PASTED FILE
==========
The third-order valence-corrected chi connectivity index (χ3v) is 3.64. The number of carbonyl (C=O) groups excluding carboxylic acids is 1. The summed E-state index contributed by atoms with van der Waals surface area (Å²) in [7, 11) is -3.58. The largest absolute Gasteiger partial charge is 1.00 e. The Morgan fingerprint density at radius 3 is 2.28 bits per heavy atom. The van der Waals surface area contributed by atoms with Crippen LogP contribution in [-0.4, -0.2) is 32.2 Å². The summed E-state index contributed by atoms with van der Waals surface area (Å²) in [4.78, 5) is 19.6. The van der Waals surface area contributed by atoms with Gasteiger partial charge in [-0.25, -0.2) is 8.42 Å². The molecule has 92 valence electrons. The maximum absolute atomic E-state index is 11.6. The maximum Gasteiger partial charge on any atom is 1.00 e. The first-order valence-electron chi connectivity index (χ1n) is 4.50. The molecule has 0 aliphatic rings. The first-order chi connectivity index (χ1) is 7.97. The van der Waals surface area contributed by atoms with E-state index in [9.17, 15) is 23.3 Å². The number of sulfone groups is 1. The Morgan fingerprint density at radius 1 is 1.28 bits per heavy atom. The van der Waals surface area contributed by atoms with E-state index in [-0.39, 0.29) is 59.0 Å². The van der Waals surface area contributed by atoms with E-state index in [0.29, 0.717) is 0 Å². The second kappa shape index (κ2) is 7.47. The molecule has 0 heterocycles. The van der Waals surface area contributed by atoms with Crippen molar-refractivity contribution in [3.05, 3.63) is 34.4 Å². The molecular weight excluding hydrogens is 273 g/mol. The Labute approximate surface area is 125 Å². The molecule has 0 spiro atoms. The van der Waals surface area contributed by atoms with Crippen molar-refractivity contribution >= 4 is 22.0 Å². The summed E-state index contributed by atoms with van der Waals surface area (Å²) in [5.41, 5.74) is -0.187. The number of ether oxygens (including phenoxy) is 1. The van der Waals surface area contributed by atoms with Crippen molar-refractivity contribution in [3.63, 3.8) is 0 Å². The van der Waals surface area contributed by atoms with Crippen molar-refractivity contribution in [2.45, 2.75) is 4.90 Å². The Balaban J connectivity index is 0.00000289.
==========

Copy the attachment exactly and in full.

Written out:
The third-order valence-corrected chi connectivity index (χ3v) is 3.64. The number of carbonyl (C=O) groups excluding carboxylic acids is 1. The summed E-state index contributed by atoms with van der Waals surface area (Å²) in [7, 11) is -3.58. The largest absolute Gasteiger partial charge is 1.00 e. The Morgan fingerprint density at radius 3 is 2.28 bits per heavy atom. The van der Waals surface area contributed by atoms with Crippen LogP contribution in [-0.4, -0.2) is 32.2 Å². The summed E-state index contributed by atoms with van der Waals surface area (Å²) in [4.78, 5) is 19.6. The van der Waals surface area contributed by atoms with Gasteiger partial charge in [-0.25, -0.2) is 8.42 Å². The molecule has 92 valence electrons. The maximum absolute atomic E-state index is 11.6. The maximum Gasteiger partial charge on any atom is 1.00 e. The first-order valence-electron chi connectivity index (χ1n) is 4.50. The molecule has 0 aliphatic rings. The first-order chi connectivity index (χ1) is 7.97. The van der Waals surface area contributed by atoms with E-state index in [9.17, 15) is 23.3 Å². The number of sulfone groups is 1. The Morgan fingerprint density at radius 1 is 1.28 bits per heavy atom. The van der Waals surface area contributed by atoms with E-state index in [-0.39, 0.29) is 59.0 Å². The van der Waals surface area contributed by atoms with E-state index in [0.29, 0.717) is 0 Å². The second kappa shape index (κ2) is 7.47. The molecule has 0 heterocycles. The van der Waals surface area contributed by atoms with Crippen molar-refractivity contribution in [3.05, 3.63) is 34.4 Å². The molecular weight excluding hydrogens is 273 g/mol. The Labute approximate surface area is 125 Å². The molecule has 0 spiro atoms. The van der Waals surface area contributed by atoms with Crippen molar-refractivity contribution >= 4 is 22.0 Å². The summed E-state index contributed by atoms with van der Waals surface area (Å²) in [5.41, 5.74) is -0.187. The number of ether oxygens (including phenoxy) is 1. The van der Waals surface area contributed by atoms with Crippen molar-refractivity contribution in [3.63, 3.8) is 0 Å². The van der Waals surface area contributed by atoms with Crippen molar-refractivity contribution in [2.45, 2.75) is 4.90 Å². The Balaban J connectivity index is 0.00000289.